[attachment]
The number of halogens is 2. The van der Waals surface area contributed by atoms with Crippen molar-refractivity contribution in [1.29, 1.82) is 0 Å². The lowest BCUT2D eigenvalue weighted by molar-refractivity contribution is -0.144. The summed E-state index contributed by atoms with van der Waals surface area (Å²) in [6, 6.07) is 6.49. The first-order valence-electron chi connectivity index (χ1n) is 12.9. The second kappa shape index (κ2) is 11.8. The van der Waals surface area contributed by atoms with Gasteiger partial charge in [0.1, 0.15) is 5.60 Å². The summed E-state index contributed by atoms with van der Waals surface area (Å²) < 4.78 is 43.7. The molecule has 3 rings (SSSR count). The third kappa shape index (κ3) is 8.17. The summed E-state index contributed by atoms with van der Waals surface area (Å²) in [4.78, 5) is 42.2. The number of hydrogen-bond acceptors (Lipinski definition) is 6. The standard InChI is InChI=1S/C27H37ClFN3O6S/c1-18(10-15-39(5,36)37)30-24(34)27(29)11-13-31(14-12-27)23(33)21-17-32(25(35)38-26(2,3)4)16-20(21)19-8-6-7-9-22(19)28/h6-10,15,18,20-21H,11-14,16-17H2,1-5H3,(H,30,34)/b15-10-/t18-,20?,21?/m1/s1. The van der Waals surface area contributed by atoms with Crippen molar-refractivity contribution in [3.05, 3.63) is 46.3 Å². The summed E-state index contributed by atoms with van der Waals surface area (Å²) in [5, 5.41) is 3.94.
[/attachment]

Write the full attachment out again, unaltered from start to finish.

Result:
The number of halogens is 2. The van der Waals surface area contributed by atoms with Crippen molar-refractivity contribution in [1.29, 1.82) is 0 Å². The lowest BCUT2D eigenvalue weighted by molar-refractivity contribution is -0.144. The summed E-state index contributed by atoms with van der Waals surface area (Å²) in [6, 6.07) is 6.49. The first-order valence-electron chi connectivity index (χ1n) is 12.9. The second kappa shape index (κ2) is 11.8. The van der Waals surface area contributed by atoms with Gasteiger partial charge in [0.1, 0.15) is 5.60 Å². The summed E-state index contributed by atoms with van der Waals surface area (Å²) < 4.78 is 43.7. The molecule has 3 rings (SSSR count). The third kappa shape index (κ3) is 8.17. The summed E-state index contributed by atoms with van der Waals surface area (Å²) in [4.78, 5) is 42.2. The number of hydrogen-bond acceptors (Lipinski definition) is 6. The standard InChI is InChI=1S/C27H37ClFN3O6S/c1-18(10-15-39(5,36)37)30-24(34)27(29)11-13-31(14-12-27)23(33)21-17-32(25(35)38-26(2,3)4)16-20(21)19-8-6-7-9-22(19)28/h6-10,15,18,20-21H,11-14,16-17H2,1-5H3,(H,30,34)/b15-10-/t18-,20?,21?/m1/s1. The van der Waals surface area contributed by atoms with Crippen molar-refractivity contribution in [3.05, 3.63) is 46.3 Å². The summed E-state index contributed by atoms with van der Waals surface area (Å²) in [5, 5.41) is 3.94.